Black flies are medically and ecologically significant insects. They are also interesting from an evolutionary standpoint regarding the role of chromosomal change and ecological adaptation. In this study, molecular genetic markers based on multiple gene sequences were used to assess genetic diversity and to infer phylogenetic relationships for a group of cytologically highly diverse black flies of the Simulium tuberosum species group in Thailand. Ecological affinities of the species were also
investigated. High levels of genetic diversity were found in cytological species complexes, S. tani and S. doipuiense, and also in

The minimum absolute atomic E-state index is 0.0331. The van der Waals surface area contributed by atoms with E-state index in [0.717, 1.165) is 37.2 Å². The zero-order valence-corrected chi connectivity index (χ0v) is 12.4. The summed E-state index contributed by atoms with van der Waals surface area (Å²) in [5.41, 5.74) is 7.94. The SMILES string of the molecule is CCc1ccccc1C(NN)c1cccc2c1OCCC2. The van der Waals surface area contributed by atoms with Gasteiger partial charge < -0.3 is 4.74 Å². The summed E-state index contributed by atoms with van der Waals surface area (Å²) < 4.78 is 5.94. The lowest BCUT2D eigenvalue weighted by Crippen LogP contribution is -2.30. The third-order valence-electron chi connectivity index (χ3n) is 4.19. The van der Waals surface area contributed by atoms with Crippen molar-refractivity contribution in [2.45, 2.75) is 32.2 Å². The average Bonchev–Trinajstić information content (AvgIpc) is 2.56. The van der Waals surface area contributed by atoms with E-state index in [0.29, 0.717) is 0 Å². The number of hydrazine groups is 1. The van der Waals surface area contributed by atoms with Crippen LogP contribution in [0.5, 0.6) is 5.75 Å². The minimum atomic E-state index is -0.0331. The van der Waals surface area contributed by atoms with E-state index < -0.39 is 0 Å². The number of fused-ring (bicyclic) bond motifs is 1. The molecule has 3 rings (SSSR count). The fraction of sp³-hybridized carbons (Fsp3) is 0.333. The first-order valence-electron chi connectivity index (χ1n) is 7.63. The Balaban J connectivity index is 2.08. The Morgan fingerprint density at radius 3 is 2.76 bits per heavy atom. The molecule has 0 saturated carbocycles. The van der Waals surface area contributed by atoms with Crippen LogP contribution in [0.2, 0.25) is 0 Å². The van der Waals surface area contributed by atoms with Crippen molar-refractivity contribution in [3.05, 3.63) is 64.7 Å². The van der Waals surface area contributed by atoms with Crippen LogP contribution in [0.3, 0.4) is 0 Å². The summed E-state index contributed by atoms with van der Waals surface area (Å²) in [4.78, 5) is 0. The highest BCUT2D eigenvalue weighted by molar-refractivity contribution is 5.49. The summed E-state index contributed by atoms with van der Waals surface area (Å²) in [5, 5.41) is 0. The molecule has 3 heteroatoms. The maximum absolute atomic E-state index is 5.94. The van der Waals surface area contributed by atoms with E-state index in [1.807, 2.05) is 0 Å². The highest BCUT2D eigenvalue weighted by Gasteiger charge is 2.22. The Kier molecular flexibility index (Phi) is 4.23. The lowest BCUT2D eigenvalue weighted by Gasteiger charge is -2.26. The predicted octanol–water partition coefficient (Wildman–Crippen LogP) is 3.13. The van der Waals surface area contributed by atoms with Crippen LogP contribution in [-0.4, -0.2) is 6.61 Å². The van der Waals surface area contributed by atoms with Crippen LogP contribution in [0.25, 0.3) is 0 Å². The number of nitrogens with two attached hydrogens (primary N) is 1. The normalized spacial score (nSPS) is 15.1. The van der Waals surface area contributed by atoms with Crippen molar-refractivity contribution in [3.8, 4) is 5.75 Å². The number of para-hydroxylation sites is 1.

S. rufibasis, which was cytologically nearly monomorphic. The results highlight the necessity of integrating multilevel markers
for fully understanding black fly biodiversity. Phylogenetic relationships based on multiple gene sequences were consistent with
an existing dendrogram inferred from cytological and morphological data. Simulium tani is the most distinctive taxa among the
members of the S. tubersosum species group in Thailand based on its divergent morphological characters. Molecular data supported the monophyletic status of S. tani, S. weji, and S. yuphae, but S. doipuiense and S. rufibasis were polyphyletic, most likely due to incomplete lineage sorting and inadequate phylogenetic signals. Ecological analyses revealed that members of the S. tuberosum species group have clearly different ecological niches. The results thus supported previous views of the importance of ecology in black fly evolution.